Stepping on the gas
G7 energy ministers meet in Rome with EU energy commissioner Oettinger to discuss energy security.
Some in Europe are saying the need for it to secure its energy supplies could be the impulse needed for the next wave of integration within the bloc. But Vienna’s deal with Russia to direct the disputed South Stream gas pipeline to Austria instead of Italy indicates the internal EU tensions over gas supplies, and suggests otherwise.
EU officials have been poring over various possibilities to wean the bloc off Russian energy such as increased use of shale gas, better storage, a drive to reduce demand and other fuels such as coal, which is far more polluting than gas. The aim is to develop an agenda for an EU leaders’ summit next month.
With more than a third of its gas needs supplied by Russia much of it via Ukraine, the EU is finding it difficult to speak with one voice, with member states pursuing their own interests. The European Commission says South Stream project flouts EU law.
None of that helps Ukraine. Russia’s Gazprom says it will reduce gas supply to Ukraine in June if it receives no prepayment in May. It says Kiev now owes it $3.5 billion, more than the initial disbursement of IMF aid.
Fighting appears to be intensifying on the ground. Pro-Russian rebels shot down a Ukrainian helicopter in fierce fighting near the eastern town of Slaviansk on Monday, and Kiev drafted police special forces to the southwestern port city of Odessa to halt a feared westward spread of rebellion.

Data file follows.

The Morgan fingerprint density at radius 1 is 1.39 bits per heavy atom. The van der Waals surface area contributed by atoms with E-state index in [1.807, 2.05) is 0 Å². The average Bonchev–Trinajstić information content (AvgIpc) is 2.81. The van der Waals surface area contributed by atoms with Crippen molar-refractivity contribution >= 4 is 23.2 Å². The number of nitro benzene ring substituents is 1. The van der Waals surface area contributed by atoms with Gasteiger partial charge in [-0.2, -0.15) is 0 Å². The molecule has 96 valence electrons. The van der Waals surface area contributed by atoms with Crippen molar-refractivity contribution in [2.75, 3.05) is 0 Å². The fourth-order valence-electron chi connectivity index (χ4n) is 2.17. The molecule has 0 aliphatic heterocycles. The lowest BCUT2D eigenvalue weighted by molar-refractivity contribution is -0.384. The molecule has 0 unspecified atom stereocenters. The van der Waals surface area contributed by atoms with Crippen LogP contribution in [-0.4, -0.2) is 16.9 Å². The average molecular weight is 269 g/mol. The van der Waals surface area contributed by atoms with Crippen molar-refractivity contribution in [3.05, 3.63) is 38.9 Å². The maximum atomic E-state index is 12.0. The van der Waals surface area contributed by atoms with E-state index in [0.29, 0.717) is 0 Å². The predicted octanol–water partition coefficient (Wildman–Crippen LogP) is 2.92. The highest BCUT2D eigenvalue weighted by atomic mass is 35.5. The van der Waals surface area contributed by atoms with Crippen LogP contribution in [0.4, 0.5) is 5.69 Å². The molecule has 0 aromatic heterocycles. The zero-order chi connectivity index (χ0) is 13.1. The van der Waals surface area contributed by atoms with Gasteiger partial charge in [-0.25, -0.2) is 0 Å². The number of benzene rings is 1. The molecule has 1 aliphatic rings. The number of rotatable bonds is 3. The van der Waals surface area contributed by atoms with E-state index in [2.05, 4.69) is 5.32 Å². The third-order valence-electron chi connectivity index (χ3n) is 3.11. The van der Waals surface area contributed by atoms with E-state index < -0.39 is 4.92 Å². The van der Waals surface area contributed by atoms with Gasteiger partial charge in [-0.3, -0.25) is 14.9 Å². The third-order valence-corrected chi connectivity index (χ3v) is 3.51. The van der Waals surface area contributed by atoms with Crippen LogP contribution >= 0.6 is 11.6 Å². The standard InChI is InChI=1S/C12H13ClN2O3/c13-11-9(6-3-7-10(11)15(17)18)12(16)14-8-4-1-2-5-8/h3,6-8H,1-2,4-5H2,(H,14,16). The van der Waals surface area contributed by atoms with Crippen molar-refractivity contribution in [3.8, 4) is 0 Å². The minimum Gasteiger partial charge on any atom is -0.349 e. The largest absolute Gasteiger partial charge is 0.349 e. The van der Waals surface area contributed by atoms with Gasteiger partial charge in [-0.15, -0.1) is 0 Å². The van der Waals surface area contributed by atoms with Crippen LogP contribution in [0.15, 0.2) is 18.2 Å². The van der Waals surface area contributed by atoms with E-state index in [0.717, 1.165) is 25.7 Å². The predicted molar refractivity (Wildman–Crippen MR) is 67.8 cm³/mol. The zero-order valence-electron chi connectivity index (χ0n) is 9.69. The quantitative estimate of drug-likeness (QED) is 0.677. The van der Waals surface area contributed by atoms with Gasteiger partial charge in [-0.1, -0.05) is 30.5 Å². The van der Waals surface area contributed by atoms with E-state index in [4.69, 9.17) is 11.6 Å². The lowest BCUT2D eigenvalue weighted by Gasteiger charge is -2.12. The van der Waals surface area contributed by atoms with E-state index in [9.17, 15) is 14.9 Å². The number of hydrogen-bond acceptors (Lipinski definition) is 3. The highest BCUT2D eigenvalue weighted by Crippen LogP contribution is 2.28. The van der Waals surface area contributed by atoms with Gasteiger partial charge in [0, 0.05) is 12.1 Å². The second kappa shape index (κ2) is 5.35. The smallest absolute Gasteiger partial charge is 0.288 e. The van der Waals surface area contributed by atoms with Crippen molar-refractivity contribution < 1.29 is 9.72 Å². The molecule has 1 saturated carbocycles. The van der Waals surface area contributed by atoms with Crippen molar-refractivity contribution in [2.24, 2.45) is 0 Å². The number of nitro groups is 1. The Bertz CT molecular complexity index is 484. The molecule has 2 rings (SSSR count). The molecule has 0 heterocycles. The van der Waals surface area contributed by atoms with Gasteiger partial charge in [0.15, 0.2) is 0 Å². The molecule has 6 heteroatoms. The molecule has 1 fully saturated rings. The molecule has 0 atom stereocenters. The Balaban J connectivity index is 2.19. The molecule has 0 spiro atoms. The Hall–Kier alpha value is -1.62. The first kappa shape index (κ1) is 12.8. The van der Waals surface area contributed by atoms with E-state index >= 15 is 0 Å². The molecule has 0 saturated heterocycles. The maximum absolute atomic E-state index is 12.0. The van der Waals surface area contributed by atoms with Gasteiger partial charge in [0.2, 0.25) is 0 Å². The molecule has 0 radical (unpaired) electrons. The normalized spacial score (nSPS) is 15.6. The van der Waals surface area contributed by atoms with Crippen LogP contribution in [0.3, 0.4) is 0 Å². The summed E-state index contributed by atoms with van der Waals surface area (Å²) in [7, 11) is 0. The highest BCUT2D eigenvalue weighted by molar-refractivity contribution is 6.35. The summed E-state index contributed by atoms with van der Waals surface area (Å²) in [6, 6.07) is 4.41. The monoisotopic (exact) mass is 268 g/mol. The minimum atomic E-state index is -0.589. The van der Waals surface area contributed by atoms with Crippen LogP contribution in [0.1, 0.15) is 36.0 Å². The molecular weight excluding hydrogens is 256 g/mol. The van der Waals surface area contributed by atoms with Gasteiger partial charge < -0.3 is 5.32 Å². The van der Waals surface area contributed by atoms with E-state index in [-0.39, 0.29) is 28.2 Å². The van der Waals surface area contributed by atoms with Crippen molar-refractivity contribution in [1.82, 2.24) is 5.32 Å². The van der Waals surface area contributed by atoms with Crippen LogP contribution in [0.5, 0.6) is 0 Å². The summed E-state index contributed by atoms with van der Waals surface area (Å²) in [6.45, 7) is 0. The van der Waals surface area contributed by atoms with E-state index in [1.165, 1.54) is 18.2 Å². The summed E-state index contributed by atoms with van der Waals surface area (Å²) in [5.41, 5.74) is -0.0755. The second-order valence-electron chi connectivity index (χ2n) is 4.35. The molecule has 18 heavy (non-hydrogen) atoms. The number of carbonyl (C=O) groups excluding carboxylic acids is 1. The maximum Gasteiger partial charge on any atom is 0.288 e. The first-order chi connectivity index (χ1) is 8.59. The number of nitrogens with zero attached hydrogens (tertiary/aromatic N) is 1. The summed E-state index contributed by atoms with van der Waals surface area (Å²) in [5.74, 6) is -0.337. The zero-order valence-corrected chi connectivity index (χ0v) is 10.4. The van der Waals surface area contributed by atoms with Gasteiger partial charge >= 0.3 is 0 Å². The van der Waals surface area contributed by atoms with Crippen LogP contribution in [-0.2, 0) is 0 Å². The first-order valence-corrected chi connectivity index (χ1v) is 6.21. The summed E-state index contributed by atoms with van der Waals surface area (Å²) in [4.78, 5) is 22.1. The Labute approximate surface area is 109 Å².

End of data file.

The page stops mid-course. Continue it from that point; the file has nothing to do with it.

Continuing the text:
Kiev says more than 30 separatists were killed near Slaviansk.
NATO’s top military commander in Europe said he no longer thought regular Russian troops would enter eastern Ukraine, predicting Moscow could achieve its goals through the unconventional forces stirring up trouble there.
Japanese Prime Minister Shinzo Abe will deliver a speech at NATO HQ in Brussels later. Abe is treading a delicate line between standing with G7 partners on the sanctions front while maintaining working ties with Moscow as Tokyo seeks to diversify energy imports after the 2011 Fukushima nuclear disaster. That could inform his other main objective – trade talks with the EU.
Abe also speaks at the OECD in Paris this morning ahead of Wednesday’s EU/Japan summit, at which he is likely to try to convince of his commitment to free-trade talks a day before EU trade ministers decide whether Japan has done enough to continue negotiations.
Despite opposition from European carmakers who fear greater competition in their backyard without improved access to the Japanese market, we got hold of an EU document which concluded that Tokyo has complied with, or is in the process of complying with, the majority of its commitments to help reach a trade pact that could encompass a third of global economic output.
The OECD will release its twice-yearly economic forecasts for the world’s major economies. Yesterday, the European Commission cut its forecast for euro zone inflation to just 0.8 percent this year and forecast growth of 1.2 percent. It also said France would miss its 2015 budget deficit target unless it makes rapid policy adjustments.
French President Francois Hollande, seemingly launching a new media offensive, will be interviewed for an hour by a French radio station and a TV channel.
That follows a Sunday newspaper interview in which he said economic recovery was looming larger and will give him opportunity to respond to new EU growth and deficit forecasts that are marginally less positive but fairly close to those of his Socialist government.
Service sector PMI surveys for most euro zone countries will provide the latest economic snapshot.